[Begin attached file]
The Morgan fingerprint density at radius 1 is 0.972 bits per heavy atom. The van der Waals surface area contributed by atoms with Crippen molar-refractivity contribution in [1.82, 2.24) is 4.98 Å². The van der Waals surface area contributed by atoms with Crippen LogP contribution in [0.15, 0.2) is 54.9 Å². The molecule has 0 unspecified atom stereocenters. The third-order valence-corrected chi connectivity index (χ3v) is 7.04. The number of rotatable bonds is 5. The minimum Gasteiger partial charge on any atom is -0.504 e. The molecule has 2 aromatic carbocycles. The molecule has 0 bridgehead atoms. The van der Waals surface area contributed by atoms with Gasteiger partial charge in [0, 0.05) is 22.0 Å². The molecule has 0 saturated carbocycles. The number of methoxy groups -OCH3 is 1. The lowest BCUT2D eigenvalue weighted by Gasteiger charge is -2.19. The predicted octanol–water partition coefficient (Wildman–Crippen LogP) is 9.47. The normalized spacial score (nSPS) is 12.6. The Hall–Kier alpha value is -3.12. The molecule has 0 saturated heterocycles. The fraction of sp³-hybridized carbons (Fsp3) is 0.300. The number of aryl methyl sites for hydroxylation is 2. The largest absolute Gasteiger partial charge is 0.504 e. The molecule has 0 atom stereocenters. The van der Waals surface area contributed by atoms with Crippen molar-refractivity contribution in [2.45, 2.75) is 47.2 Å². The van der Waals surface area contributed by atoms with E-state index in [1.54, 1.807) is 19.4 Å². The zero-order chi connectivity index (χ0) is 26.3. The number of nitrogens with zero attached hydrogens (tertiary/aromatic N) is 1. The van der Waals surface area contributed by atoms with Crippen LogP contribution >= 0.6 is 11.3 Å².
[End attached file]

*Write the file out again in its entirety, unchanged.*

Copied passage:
The Morgan fingerprint density at radius 1 is 0.972 bits per heavy atom. The van der Waals surface area contributed by atoms with Crippen molar-refractivity contribution in [1.82, 2.24) is 4.98 Å². The van der Waals surface area contributed by atoms with Crippen LogP contribution in [0.15, 0.2) is 54.9 Å². The molecule has 0 unspecified atom stereocenters. The third-order valence-corrected chi connectivity index (χ3v) is 7.04. The number of rotatable bonds is 5. The minimum Gasteiger partial charge on any atom is -0.504 e. The molecule has 2 aromatic carbocycles. The molecule has 0 bridgehead atoms. The van der Waals surface area contributed by atoms with Gasteiger partial charge in [0, 0.05) is 22.0 Å². The molecule has 0 saturated carbocycles. The number of methoxy groups -OCH3 is 1. The lowest BCUT2D eigenvalue weighted by Gasteiger charge is -2.19. The predicted octanol–water partition coefficient (Wildman–Crippen LogP) is 9.47. The normalized spacial score (nSPS) is 12.6. The Hall–Kier alpha value is -3.12. The molecule has 0 saturated heterocycles. The fraction of sp³-hybridized carbons (Fsp3) is 0.300. The number of aryl methyl sites for hydroxylation is 2. The largest absolute Gasteiger partial charge is 0.504 e. The molecule has 0 atom stereocenters. The van der Waals surface area contributed by atoms with Crippen molar-refractivity contribution in [2.45, 2.75) is 47.2 Å². The van der Waals surface area contributed by atoms with E-state index in [1.54, 1.807) is 19.4 Å². The zero-order chi connectivity index (χ0) is 26.3. The number of nitrogens with zero attached hydrogens (tertiary/aromatic N) is 1. The van der Waals surface area contributed by atoms with Crippen LogP contribution >= 0.6 is 11.3 Å².